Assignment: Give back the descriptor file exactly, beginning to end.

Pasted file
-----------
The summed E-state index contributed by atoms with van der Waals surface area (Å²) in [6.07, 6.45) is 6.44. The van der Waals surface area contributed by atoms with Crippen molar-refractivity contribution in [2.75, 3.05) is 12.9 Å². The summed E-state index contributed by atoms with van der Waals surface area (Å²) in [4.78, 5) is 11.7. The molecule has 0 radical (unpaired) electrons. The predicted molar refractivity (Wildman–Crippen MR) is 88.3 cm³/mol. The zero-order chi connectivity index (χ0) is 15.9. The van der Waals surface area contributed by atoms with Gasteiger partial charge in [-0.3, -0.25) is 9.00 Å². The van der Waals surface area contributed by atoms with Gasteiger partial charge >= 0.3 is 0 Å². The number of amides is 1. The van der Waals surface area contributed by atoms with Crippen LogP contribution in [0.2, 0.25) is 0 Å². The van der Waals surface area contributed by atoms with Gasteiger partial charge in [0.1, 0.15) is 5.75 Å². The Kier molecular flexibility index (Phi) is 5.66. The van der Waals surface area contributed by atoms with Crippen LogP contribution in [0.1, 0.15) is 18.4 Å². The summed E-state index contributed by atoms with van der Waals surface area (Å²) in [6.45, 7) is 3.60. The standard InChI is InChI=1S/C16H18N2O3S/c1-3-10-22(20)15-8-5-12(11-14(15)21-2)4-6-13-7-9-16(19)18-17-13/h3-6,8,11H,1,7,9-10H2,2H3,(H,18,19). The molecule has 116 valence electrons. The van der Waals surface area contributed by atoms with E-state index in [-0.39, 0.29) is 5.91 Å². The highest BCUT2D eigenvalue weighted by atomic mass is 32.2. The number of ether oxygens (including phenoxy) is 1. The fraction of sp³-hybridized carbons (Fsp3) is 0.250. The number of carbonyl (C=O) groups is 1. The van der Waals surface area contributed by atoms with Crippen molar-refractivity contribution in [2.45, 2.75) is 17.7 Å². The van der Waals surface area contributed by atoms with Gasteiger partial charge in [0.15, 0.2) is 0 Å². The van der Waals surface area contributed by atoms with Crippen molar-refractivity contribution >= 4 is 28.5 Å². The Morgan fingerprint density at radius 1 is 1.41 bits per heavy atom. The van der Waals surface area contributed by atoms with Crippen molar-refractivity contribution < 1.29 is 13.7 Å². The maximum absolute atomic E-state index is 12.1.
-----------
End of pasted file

The summed E-state index contributed by atoms with van der Waals surface area (Å²) in [6.07, 6.45) is 6.44. The van der Waals surface area contributed by atoms with Crippen molar-refractivity contribution in [2.75, 3.05) is 12.9 Å². The summed E-state index contributed by atoms with van der Waals surface area (Å²) in [4.78, 5) is 11.7. The molecule has 0 radical (unpaired) electrons. The predicted molar refractivity (Wildman–Crippen MR) is 88.3 cm³/mol. The zero-order chi connectivity index (χ0) is 15.9. The van der Waals surface area contributed by atoms with Gasteiger partial charge in [-0.3, -0.25) is 9.00 Å². The van der Waals surface area contributed by atoms with Gasteiger partial charge >= 0.3 is 0 Å². The number of amides is 1. The van der Waals surface area contributed by atoms with Crippen LogP contribution in [0.2, 0.25) is 0 Å². The van der Waals surface area contributed by atoms with Gasteiger partial charge in [0.1, 0.15) is 5.75 Å². The Kier molecular flexibility index (Phi) is 5.66. The van der Waals surface area contributed by atoms with Crippen LogP contribution in [0.1, 0.15) is 18.4 Å². The summed E-state index contributed by atoms with van der Waals surface area (Å²) in [6.45, 7) is 3.60. The standard InChI is InChI=1S/C16H18N2O3S/c1-3-10-22(20)15-8-5-12(11-14(15)21-2)4-6-13-7-9-16(19)18-17-13/h3-6,8,11H,1,7,9-10H2,2H3,(H,18,19). The molecule has 116 valence electrons. The van der Waals surface area contributed by atoms with E-state index in [-0.39, 0.29) is 5.91 Å². The highest BCUT2D eigenvalue weighted by atomic mass is 32.2. The number of ether oxygens (including phenoxy) is 1. The fraction of sp³-hybridized carbons (Fsp3) is 0.250. The number of carbonyl (C=O) groups is 1. The van der Waals surface area contributed by atoms with Crippen molar-refractivity contribution in [2.45, 2.75) is 17.7 Å². The van der Waals surface area contributed by atoms with Gasteiger partial charge in [0.15, 0.2) is 0 Å². The van der Waals surface area contributed by atoms with Crippen molar-refractivity contribution >= 4 is 28.5 Å². The Morgan fingerprint density at radius 1 is 1.41 bits per heavy atom. The van der Waals surface area contributed by atoms with Crippen molar-refractivity contribution < 1.29 is 13.7 Å². The maximum absolute atomic E-state index is 12.1.